It's just not cricket (well, not as you know it)

Lou Vincent hits out at Village Green, QE2. The Last Man Stands format has attracted a swag of former internationals.
Lou Vincent hits out at Village Green, QE2. The Last Man Stands format has attracted a swag of former internationals.

As fans of leather on willow bemoan the lacklustre performance of the national side, many are turning to a simpler form of our summer sporting code. Simon Day reports on the Last Man Stands phenomenon.

Lying somewhere between a backyard bash and Twenty-20, Last Man Stands (LMS) represents cricket's latest makeover and it is quickly becoming a global trend.

There is a world league of 1714 teams, which features New Zealand's Cow Tippers in the lofty ranking of fourth place. They sit at the top of New Zealand's rankings and are favourites to win the national championships in January.

The prize is a $10,000 contribution to the winner's journey to London to play in the LMS world championships at Lord's, the home of cricket.

But Last Man Stands is far from the ponderous gentlemen's game Lord's is used to. It's a unique form of condensed cricket built for the passionate enthusiast who can no longer devote a whole Saturday to getting grass stains on white pants.

"People who have stopped playing are coming back into the game and I am seeing people I haven't seen since school," says Matt Ward, captain of the Cow Tippers.

Founded in London in 2005 by a group of friends who no longer had the time to play club cricket, it took around two years to perfect the rules. There are eight players and, importantly, eight wickets.

When the seventh wicket falls, the "last man stands" and bats alone. The final batsman must hit boundaries or run two, returning to the same end.

"The format has always been devised to maximise the participation of everyone in the game. So we got it down to eight players, which was the perfect number," says Ross Cawood, the New Zealand franchise founder.

It is also about efficiency. A match typically takes two hours after work and can include at least a couple of beers, even to calm the nerves before going out to bat. The 20 overs for each innings are made up of five balls. A batsman can be caught out and his partner run out in the same motion - a "double play". If the final ball of the innings is hit for six, it counts 12.

But it would be flawed to label LMS as merely social cricket. There is some serious competition and it is a growing business model.

The New Zealand league has attracted former international players, including Martin Crowe, Lou Vincent, Richard Jones and Paul Hitchcock. South African wicketkeeper Quinton de Kock played in the South African league.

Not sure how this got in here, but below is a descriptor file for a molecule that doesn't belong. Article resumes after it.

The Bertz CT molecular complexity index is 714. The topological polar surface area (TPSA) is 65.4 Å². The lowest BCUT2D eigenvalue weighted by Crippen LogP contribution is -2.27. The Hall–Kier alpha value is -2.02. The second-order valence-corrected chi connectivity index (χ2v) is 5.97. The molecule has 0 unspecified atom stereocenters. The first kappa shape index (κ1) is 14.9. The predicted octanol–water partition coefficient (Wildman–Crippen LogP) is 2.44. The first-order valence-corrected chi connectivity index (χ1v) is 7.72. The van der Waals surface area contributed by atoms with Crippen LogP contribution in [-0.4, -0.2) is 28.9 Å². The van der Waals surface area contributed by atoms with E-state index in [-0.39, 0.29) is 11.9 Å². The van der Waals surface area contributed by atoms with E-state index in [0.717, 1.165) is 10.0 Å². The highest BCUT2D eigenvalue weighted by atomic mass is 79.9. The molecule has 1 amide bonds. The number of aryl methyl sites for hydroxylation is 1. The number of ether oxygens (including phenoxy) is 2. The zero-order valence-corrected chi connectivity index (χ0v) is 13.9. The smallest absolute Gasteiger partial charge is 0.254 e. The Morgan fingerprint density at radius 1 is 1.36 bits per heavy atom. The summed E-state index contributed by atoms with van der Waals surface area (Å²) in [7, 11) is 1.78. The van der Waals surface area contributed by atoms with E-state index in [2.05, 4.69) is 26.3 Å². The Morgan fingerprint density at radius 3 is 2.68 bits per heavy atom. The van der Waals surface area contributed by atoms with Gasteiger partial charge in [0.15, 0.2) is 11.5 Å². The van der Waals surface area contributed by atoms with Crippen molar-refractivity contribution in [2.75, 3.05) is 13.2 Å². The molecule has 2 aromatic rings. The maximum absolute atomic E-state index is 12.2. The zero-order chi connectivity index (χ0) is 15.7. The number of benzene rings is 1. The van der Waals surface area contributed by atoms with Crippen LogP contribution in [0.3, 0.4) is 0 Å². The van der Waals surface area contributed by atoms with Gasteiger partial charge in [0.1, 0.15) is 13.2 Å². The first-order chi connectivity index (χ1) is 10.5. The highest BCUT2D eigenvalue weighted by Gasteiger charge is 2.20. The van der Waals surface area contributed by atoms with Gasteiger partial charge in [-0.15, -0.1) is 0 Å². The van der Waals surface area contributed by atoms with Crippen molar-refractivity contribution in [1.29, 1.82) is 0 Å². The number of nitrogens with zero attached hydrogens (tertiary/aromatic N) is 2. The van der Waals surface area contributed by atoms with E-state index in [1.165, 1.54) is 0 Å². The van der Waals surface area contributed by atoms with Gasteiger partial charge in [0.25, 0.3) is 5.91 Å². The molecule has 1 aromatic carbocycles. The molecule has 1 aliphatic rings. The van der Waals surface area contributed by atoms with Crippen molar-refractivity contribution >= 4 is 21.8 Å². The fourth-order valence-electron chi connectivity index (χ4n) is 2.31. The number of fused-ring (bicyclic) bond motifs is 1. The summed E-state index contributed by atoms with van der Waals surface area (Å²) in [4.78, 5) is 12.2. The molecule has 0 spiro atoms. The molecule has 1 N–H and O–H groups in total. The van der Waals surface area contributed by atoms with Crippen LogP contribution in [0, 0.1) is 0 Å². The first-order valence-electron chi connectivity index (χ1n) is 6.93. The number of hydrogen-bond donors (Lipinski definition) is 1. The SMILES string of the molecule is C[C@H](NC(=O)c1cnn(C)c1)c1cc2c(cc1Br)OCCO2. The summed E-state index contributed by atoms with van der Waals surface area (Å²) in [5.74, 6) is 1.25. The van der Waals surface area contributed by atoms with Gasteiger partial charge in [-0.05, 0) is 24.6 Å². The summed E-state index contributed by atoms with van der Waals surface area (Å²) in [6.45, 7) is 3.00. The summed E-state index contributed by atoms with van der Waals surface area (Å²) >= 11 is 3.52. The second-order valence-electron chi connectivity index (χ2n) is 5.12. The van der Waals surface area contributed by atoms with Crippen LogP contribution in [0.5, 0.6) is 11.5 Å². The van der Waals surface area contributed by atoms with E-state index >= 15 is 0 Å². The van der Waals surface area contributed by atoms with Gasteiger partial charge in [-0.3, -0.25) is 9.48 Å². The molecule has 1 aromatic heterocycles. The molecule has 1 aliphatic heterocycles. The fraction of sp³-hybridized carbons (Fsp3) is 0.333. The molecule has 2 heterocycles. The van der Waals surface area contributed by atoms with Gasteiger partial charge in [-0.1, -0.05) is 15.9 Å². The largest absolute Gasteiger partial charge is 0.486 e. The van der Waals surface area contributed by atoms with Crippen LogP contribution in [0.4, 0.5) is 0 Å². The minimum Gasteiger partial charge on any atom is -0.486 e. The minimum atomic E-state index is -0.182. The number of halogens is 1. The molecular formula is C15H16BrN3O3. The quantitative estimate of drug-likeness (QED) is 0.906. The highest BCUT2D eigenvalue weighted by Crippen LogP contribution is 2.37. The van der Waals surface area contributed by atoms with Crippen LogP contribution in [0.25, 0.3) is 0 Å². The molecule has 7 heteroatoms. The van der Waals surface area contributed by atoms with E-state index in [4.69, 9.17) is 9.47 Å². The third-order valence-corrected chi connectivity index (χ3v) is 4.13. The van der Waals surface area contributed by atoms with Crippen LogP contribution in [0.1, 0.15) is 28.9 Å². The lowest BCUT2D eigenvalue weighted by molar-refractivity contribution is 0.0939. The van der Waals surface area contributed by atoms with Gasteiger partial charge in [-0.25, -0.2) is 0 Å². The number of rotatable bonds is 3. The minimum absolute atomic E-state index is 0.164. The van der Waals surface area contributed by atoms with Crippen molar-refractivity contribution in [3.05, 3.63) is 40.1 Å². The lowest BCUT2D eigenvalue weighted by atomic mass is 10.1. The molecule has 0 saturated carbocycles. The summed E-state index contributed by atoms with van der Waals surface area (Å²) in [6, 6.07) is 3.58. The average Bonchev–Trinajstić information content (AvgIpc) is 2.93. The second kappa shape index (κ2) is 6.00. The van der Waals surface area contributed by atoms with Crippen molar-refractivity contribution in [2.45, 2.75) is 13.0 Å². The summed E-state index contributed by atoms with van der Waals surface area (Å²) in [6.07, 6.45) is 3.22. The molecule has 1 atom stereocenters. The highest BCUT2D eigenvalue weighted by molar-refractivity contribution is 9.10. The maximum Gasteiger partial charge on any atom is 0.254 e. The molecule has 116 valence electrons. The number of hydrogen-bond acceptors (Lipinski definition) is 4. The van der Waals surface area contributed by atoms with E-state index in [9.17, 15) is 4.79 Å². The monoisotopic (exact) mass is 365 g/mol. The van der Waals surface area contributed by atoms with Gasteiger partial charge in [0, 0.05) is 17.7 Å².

The format is perfect for those who adore the game but can't sacrifice the time, says media darling and cricket fanatic Jeremy Wells, a specialist batsman for Pukelau (191st in the world).

"It is hard to enjoy Saturday cricket. It changes your whole weekend. It is tough on your dependents," Wells says.

"I really believe it is the future of social cricket in New Zealand."

There are about 50,000 registered players in England, South Africa, Australia and New Zealand. Next year, the competition is looking to expand into India and the United States.

After helping a mate start the London competition, South African-born Cawood, 33, moved to New Zealand in 2008 to start the franchise. In four summers, LMS in New Zealand has grown from 15 teams to 120, with 2500 players in leagues in Wellington, Auckland and Christchurch.

Teams are made up of players from a wide range of backgrounds. You are as likely to be playing against someone who spends his days working at a desk as someone who you might recognise off the small screen - the four-win, 14-loss Smash Palace team includes comedians Dai Henwood, Brendhan Lovegrove and Ben Hurley.

Organising the tournament is now Cawood's full-time job and he spends six months in New Zealand and six months in the UK.

"I was in IT. I was never very good at it, so it was a good change," Cawood says.

He organises everything from hiring the playing fields to compiling the statistics. The weekly updated tables are key to the format's appeal, he says.

"I get emails all the time, about umpires putting the runs to the wrong batsmen. I get emails the next morning asking when the scorecard will be updated."

There is a global rankings system where teams and individual statistics can be compared with international competitors. Local and international "dream teams", of four batsmen, two bowlers, one all-rounder and a wicketkeeper, are selected weekly based on their past 14 performances.

Out of 1714 teams worldwide, the Barbeque Shrimps are ranked 1703. They have played in the Auckland league since it started in 2008. When they won their first game in four campaigns this season, a player streaked across the Auckland domain.

The team has secured sponsorship from Woodfloor Solutions (a company run by one of the players), which provides a weekly win bonus and ensures better-quality sausages and beers.

What they lack in cricketing ability they make up in passion for the game, says captain David Easterbrook. "It's an excuse to get together have a beer and play some cricket. What more could you want from a Kiwi summer?"

Sunday Star Times